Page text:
I must admit I used to fall into this trap myself when it came to visiting South America. I thought if I didn’t have six months to visit the country then it wasn’t worth doing. I think the sheer size of a country can make people feel this way.
The size of a country and a shorter time frame for traveling doesn’t mean you shouldn’t go.
What it does mean is that you should focus your time and energy on a specific area or specific countries (preferably ones close together if you don’t have much time). Instead of deciding you don’t have time to visit South America, decide you have time to focus on a few highlights in Brazil and perhaps fly to one city in Argentina. You can go back and do a separate part of the country next time. (I haven’t gotten to South America yet, in case you were wondering but it’s on my list).
Sometimes the having lots of time idea is tied up with how far away you are from your destination. Take being an Australian for instance, if we want to go to London, it’s a bit of a trek time wise. It’s not something you would do for a weekend trip.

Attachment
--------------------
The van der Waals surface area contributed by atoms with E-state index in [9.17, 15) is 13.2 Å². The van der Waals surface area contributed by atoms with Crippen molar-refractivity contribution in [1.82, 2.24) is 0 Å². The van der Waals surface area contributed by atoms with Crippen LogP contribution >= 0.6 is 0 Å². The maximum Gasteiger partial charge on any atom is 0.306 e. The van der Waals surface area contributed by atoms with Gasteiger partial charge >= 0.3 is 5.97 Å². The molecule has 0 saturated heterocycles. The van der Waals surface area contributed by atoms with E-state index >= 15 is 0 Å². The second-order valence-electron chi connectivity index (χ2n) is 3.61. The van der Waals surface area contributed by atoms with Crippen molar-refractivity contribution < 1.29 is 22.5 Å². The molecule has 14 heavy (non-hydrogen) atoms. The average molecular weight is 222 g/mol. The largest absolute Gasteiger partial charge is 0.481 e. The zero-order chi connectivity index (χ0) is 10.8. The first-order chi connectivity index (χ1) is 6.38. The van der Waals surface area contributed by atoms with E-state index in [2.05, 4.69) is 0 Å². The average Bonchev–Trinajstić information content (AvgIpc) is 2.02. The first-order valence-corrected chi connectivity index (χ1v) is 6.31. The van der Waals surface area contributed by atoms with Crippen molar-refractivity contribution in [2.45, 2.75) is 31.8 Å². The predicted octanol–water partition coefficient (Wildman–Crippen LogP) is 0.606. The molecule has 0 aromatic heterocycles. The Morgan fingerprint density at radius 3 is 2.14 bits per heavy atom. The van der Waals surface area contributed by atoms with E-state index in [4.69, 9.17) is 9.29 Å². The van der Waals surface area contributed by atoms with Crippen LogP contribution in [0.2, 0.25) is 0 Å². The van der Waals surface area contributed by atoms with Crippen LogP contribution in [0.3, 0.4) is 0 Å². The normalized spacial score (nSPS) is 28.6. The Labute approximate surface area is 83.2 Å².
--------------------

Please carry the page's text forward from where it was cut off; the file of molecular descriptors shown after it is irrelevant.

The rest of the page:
Part of the you have to go for a long time, is feed by the theory that you have to see it all at once.
Here’s a big tip that will save you a lot of stress traveling.
Accept from the get-go that you won’t see everything all at once the first time around.
If you go in thinking you will see everything, you might rush around ticking things off your list and miss out on the experience itself. Only then to be frustrated by the fact that you didn’t see everything anyway.
You have to be on the move all the time
Don’t let anyone tell you, you have to be on the move all the time. This one is particularly relevant if you are traveling for a long time.
If you want to stay in one place, do it – if you want to move to a new place every day then do that.
Of course, if you book a tour, then yes you need to stick with the tour, the bus will not wait for you! If you want to take a tour, yet still have some independence, look for tours that have an element of exploring by yourself.
One point on moving a lot, particularly when airports are involved. Airports and flying can really cut into your itinerary if you choose to fly a lot. I’ve had fairly short flights but because of the time involved getting from one country to another, I have pretty much written off the whole day.
You have to pre-book everything
Years ago I remember one of my friends was going to Europe for six weeks and every single day was booked out down to the last couple of hours.
His itinerary was heavily and completely regimented. While I appreciate this worked for his personality type, I remember asking him what would happen if he wanted to stay somewhere longer or do something different from what he planned.